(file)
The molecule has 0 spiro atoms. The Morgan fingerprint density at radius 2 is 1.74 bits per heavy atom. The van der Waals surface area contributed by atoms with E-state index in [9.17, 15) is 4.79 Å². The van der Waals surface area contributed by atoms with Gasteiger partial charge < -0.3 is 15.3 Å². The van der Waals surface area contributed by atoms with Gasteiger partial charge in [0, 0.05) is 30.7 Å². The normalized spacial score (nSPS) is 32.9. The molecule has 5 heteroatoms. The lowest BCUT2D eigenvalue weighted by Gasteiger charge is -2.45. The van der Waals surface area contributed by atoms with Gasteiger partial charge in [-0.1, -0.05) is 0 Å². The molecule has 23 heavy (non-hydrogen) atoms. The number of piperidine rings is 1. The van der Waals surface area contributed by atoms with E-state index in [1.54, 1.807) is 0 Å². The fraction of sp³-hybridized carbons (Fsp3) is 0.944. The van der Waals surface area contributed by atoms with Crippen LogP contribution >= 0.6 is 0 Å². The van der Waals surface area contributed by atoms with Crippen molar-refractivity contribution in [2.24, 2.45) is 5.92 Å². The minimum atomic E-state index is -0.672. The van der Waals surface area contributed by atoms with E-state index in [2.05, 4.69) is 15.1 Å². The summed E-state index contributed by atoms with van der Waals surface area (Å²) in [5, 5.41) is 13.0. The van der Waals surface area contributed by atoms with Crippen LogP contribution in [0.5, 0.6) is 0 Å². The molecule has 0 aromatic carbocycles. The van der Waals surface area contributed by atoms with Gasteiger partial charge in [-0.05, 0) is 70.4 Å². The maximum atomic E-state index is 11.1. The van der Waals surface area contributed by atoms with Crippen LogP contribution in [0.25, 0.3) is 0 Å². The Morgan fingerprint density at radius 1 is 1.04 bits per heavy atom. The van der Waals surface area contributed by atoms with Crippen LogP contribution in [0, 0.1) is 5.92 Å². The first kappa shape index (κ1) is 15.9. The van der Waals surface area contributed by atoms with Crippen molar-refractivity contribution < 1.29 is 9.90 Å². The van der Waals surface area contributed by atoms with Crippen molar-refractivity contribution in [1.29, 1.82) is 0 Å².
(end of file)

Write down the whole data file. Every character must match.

The molecule has 0 spiro atoms. The Morgan fingerprint density at radius 2 is 1.74 bits per heavy atom. The van der Waals surface area contributed by atoms with E-state index in [9.17, 15) is 4.79 Å². The van der Waals surface area contributed by atoms with Gasteiger partial charge < -0.3 is 15.3 Å². The van der Waals surface area contributed by atoms with Gasteiger partial charge in [0, 0.05) is 30.7 Å². The normalized spacial score (nSPS) is 32.9. The molecule has 5 heteroatoms. The lowest BCUT2D eigenvalue weighted by Gasteiger charge is -2.45. The van der Waals surface area contributed by atoms with Gasteiger partial charge in [-0.1, -0.05) is 0 Å². The molecule has 23 heavy (non-hydrogen) atoms. The number of piperidine rings is 1. The van der Waals surface area contributed by atoms with E-state index in [1.54, 1.807) is 0 Å². The fraction of sp³-hybridized carbons (Fsp3) is 0.944. The van der Waals surface area contributed by atoms with Crippen LogP contribution >= 0.6 is 0 Å². The van der Waals surface area contributed by atoms with Crippen molar-refractivity contribution in [2.24, 2.45) is 5.92 Å². The minimum atomic E-state index is -0.672. The van der Waals surface area contributed by atoms with E-state index in [2.05, 4.69) is 15.1 Å². The summed E-state index contributed by atoms with van der Waals surface area (Å²) in [5, 5.41) is 13.0. The van der Waals surface area contributed by atoms with Crippen LogP contribution in [0.5, 0.6) is 0 Å². The molecule has 0 aromatic carbocycles. The van der Waals surface area contributed by atoms with Gasteiger partial charge in [-0.05, 0) is 70.4 Å². The maximum atomic E-state index is 11.1. The van der Waals surface area contributed by atoms with Crippen LogP contribution in [0.25, 0.3) is 0 Å². The Morgan fingerprint density at radius 1 is 1.04 bits per heavy atom. The van der Waals surface area contributed by atoms with Crippen LogP contribution in [0, 0.1) is 5.92 Å². The first kappa shape index (κ1) is 15.9. The van der Waals surface area contributed by atoms with Crippen molar-refractivity contribution < 1.29 is 9.90 Å². The van der Waals surface area contributed by atoms with Crippen molar-refractivity contribution in [1.29, 1.82) is 0 Å².